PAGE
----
During the meeting, a handful of people spoke in favor of the broader zoning district allowances, but a number of people asked that commissioners restrict it to industrial districts should the court or voters say those operations should be allowed in the city.

Beth Morrison of Alliance for Youth said that there are 11 dispensaries in the county already and asked commissioners to consider a cap within the city and to increase the distance from schools and churches.

Dispensary owners file lawsuit challenging city prohibition of marijuana sales

Those asking the city to approve the version that would allow dispensaries within commercial or mixed use districts said they wanted to make marijuana more accessible to those with medical needs in particular.

The city enacted its marijuana prohibition in 2010 when the state legalized medical marijuana and that prohibition has not been challenged until this year, according to staff.

Mayor Bob Kelly attended the meeting by phone and said that they haven’t heard of issues regarding access since 2010 until now.

Marijuana, municipal judge questions likely going to November ballot

He said that voters approved the legalization of marijuana and that implies more access, but that he’s also been approached by a number of people asking that they consider the impact to the community’s youth.

Kelly said they haven’t heard an outpouring from the community asking to allow dispensaries in commercial areas and they could expand it to those areas in the future.

Commissioners voted 3-2 to amend the regulations to limit the allowance of marijuana operations in industrial districts.

City Commission upholds staff decision on dispensary, will send recreational marijuana to November ballot

Hinebauch and McKenney voted in opposition.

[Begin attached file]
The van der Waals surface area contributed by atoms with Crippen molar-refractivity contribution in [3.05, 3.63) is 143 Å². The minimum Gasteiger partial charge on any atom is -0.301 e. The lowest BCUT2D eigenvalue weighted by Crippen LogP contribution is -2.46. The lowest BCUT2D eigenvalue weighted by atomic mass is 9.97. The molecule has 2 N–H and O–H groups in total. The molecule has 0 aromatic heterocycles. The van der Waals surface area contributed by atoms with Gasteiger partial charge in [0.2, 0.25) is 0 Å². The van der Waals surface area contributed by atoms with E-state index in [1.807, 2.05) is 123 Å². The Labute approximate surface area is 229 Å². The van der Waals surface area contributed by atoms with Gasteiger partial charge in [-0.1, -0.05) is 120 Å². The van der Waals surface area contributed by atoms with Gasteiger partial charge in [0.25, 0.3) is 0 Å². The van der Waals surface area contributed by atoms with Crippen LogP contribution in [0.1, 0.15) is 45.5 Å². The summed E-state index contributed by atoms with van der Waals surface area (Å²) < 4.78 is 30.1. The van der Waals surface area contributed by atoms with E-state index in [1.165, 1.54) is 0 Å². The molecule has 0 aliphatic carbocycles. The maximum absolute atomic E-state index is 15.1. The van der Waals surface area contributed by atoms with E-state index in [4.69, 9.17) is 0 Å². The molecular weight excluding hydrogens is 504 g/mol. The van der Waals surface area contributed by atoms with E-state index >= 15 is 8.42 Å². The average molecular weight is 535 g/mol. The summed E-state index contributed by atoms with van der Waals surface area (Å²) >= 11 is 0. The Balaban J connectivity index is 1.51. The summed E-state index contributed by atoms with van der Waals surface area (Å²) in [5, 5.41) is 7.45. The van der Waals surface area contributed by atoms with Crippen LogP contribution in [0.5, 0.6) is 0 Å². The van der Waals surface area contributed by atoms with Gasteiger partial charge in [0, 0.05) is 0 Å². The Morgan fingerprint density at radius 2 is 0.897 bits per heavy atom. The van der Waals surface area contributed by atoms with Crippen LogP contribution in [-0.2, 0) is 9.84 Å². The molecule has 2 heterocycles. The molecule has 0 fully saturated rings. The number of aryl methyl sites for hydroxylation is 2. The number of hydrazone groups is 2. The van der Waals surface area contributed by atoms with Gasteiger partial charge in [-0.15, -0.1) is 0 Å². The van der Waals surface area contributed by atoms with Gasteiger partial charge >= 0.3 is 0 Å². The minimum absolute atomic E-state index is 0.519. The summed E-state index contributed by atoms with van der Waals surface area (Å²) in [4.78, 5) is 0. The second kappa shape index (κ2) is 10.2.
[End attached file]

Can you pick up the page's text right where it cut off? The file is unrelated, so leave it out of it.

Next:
McKenney said that property owners should be able to use their property as they wish as long as the use is legal.

“What about the will of the voters, doesn’t that count? It counts,” he said.

Once the amendment passed, McKenney said he’d support it since that’s how the process works.

The version allowing marijuana only industrial districts passed 4-1, with Hinebauch opposed.

Currently, the county does not tax marijuana sales and that question will also be on the November ballot.

The County Commission voted earlier this year to send the question of a three percent local tax on marijuana sales to the November ballot. If approved, the county would retain 50 percent of the tax, the state would take 5 percent and the remaining 45 percent would be split between the incorporated municipalities of Great Falls, Belt, Cascade and Neihart, according to the county.

County holds that commercial marijuana operation in mixed use district is illegal

In June, the county attorney’s office told the County Commission that they estimate $1.6 million in marijuana sales monthly in Cascade County, of which the three percent tax would equate to about $50,000 countywide that would be split between the municipalities in the county.

Area residents were also gathering signatures on a petition to send a similar question of whether marijuana business operations should be allowed in the county to the November ballot. They failed to gather enough signatures, according to the county elections office.

County attorney holds that petition required to send marijuana question to ballot

Under the legal requirements, the petitioners needed to gather about 8,000 valid signatures.

As of Aug. 16, they had submitted 809, according to the elections office.